Through Adolescent Eyes: An Audiovisual Study on the Illness Experiences of Adolescents with Sickle Cell Anemia

From Wellesley to Chicago: My Experiences in Completing Independent Research

AAABy Claire Shea, Spanish – East
Clair Shea Presents her Thesis

Clair Shea presents her thesis to the
American Anthropological Association

In November, I had the opportunity to present undergraduate honors thesis research I did at the American Anthropological Association’s Annual Meeting in Chicago. Although a few years had passed since my research ended and I felt a little out of touch with academia, I decided it was time to do something with my research and take a second look at it: sólo se vive una vez, as my students often hear me say (otherwise translated to #YOLO). I had worked extremely hard my senior year at Wellesley College to pull off an almost 300-page thesis and wanted to bring my thoughts to a larger community. In this article, I am hoping to share various aspects of the process that I hope will appeal to students and to those who mentor them: why I decided to do an independent thesis (it was indeed optional), how I decided on my topic and the connection between internships and courses, what the thesis experience was like as a senior in college, and how it has affected me. It is a bit of everything, but I hope this inspires a few students to try the Extended Essay while at Sturgis, to get an internship in college, or to complete independent research as an undergraduate student.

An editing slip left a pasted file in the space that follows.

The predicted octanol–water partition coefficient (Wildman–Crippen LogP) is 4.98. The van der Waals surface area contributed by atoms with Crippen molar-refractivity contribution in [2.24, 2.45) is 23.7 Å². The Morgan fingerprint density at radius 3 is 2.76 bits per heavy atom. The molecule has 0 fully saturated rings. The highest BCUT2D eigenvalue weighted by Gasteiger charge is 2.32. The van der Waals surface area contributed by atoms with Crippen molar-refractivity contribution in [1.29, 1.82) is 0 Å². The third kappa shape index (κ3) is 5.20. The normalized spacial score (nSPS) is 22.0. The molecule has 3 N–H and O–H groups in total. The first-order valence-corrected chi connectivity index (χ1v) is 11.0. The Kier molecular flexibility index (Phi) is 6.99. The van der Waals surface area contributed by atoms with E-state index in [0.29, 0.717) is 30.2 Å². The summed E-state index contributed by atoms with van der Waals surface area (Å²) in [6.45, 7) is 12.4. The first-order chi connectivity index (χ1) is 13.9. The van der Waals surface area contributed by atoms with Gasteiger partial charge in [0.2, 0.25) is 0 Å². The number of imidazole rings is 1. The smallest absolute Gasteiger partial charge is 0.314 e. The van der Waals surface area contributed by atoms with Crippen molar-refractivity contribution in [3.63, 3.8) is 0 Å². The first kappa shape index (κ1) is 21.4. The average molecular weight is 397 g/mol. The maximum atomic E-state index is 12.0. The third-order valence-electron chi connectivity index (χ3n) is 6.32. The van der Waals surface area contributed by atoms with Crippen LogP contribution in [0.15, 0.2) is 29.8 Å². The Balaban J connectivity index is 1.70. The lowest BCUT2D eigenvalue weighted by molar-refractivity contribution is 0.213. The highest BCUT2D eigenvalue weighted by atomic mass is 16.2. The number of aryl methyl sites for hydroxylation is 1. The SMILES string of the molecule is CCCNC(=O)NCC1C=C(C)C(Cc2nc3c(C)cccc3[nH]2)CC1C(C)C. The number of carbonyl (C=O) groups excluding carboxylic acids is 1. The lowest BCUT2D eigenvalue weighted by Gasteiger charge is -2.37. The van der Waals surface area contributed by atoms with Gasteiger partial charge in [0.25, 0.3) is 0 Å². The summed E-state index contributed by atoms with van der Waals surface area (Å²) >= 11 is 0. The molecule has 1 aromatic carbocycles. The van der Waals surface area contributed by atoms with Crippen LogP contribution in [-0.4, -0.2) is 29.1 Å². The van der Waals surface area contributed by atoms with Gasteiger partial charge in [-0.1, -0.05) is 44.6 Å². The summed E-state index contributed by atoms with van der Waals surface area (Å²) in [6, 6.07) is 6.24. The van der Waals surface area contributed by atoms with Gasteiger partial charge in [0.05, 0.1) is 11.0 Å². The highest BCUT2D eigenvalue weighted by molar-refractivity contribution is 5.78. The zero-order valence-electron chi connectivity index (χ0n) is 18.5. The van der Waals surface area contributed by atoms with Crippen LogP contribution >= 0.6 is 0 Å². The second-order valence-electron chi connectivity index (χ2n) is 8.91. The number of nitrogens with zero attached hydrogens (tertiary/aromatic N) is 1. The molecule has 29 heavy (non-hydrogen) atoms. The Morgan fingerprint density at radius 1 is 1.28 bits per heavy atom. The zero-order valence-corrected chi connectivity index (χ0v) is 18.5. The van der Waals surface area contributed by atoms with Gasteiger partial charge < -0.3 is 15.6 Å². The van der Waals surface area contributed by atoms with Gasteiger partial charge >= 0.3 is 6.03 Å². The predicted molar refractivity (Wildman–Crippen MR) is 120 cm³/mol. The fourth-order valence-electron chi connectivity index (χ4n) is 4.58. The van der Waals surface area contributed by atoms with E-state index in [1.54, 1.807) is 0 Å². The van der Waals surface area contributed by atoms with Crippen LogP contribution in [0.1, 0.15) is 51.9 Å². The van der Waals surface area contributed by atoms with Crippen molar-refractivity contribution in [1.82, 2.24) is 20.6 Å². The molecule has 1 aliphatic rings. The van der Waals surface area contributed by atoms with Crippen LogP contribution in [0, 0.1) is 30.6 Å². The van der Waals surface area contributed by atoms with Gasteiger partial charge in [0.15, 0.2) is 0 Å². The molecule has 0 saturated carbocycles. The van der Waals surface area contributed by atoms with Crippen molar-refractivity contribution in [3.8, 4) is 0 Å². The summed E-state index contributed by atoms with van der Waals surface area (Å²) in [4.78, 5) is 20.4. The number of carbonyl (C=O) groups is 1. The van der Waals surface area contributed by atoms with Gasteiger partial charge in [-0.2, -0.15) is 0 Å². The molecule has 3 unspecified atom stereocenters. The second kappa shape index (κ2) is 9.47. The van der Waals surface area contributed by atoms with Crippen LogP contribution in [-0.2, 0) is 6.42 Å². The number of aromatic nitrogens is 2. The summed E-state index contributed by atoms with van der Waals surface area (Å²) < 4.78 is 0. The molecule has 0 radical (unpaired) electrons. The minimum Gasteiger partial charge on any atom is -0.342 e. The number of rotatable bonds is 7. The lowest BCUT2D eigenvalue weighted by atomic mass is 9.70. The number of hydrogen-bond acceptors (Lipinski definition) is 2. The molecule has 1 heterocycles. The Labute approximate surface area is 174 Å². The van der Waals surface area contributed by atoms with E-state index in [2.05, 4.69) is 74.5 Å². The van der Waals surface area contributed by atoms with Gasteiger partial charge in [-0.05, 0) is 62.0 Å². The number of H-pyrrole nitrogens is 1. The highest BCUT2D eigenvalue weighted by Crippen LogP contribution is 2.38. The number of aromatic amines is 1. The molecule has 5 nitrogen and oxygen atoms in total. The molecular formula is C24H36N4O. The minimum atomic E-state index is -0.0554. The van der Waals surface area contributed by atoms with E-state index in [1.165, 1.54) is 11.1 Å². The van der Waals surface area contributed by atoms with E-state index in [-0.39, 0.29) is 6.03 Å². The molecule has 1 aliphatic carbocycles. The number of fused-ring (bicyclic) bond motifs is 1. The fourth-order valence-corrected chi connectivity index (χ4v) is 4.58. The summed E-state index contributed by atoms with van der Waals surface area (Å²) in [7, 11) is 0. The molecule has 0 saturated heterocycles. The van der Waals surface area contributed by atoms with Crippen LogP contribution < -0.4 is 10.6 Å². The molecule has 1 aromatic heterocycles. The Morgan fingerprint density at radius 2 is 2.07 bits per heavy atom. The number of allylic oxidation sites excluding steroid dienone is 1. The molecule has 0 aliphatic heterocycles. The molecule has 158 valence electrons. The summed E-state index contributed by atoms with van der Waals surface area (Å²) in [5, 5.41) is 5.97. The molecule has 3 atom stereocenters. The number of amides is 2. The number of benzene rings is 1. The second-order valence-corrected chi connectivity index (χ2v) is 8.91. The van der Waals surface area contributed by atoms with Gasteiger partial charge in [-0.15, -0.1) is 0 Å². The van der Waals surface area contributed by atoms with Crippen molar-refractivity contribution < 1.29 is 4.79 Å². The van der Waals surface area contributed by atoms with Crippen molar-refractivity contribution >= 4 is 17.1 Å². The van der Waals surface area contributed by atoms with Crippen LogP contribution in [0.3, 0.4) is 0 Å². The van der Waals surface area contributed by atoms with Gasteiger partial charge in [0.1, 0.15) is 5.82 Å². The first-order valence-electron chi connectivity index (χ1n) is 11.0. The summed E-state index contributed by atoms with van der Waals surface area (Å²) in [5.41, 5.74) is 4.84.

I double majored in Spanish and Anthropology at Wellesley College, which sounds more daunting than it actually was: the two majors sort of fell in place as I continued to take classes to which I was naturally drawn. I loved Spanish and wanted to take one class per semester while in college to never lose it; with a few higher level seminars thrown in there, one class per semester equaled a major. My first year at Wellesley, I decided to take a few classes that I thought of as “possible major classes:” I was interested in Anthropology, Spanish, and Women’s and Gender Studies, so I took those, along with a quantitative class to finish that requirement. I fell in love with cultural and social anthropology – it was nothing like the subjects I had studied in high school and made me stretch intellectually. I continued to take various anthropology courses, including my favorite, Cultures of Cancer. My sophomore year, I decided to find a summer internship in Boston for two reasons: I wanted to be in the city, and I wanted to take advantage of the summer and do something interesting! I searched a few key words on and found the perfect position: a research intern at Video Intervention/Prevention Assessment (VIA), a project of the Center on Media and Child Health CMCHat Children’s Hospital Boston. VIA is a qualitative research project that gives camcorders to chronically ill adolescents and asks them to teach their doctors what it is like to live with the illness.[1] VIA has hundreds of hours of video diaries made by kids with Cystic Fibrosis, HIV, and other chronic illnesses. That summer, I logged and analyzed 80 hours of audiovisual illness narratives (video diaries) made by adolescents with obesity, developed and coded themes I found, and shared my findings with the research team. While the short description of the internship elicits the common reaction of, “Wow, that sounds sad,” I found the opposite to be true. There were indeed difficult moments when I would be watching the video data and participants would talk about being bullied or other somber subjects, but there were also many happy moments: participants took the opportunity to show us their talents (dancing and singing for the camera), introduce us to their families, hang out with friends and just be themselves. As a student interested in social and cultural anthropology, it was a unique way of seeing the emic, or insider, perspective of adolescents within the context of having a chronic illness.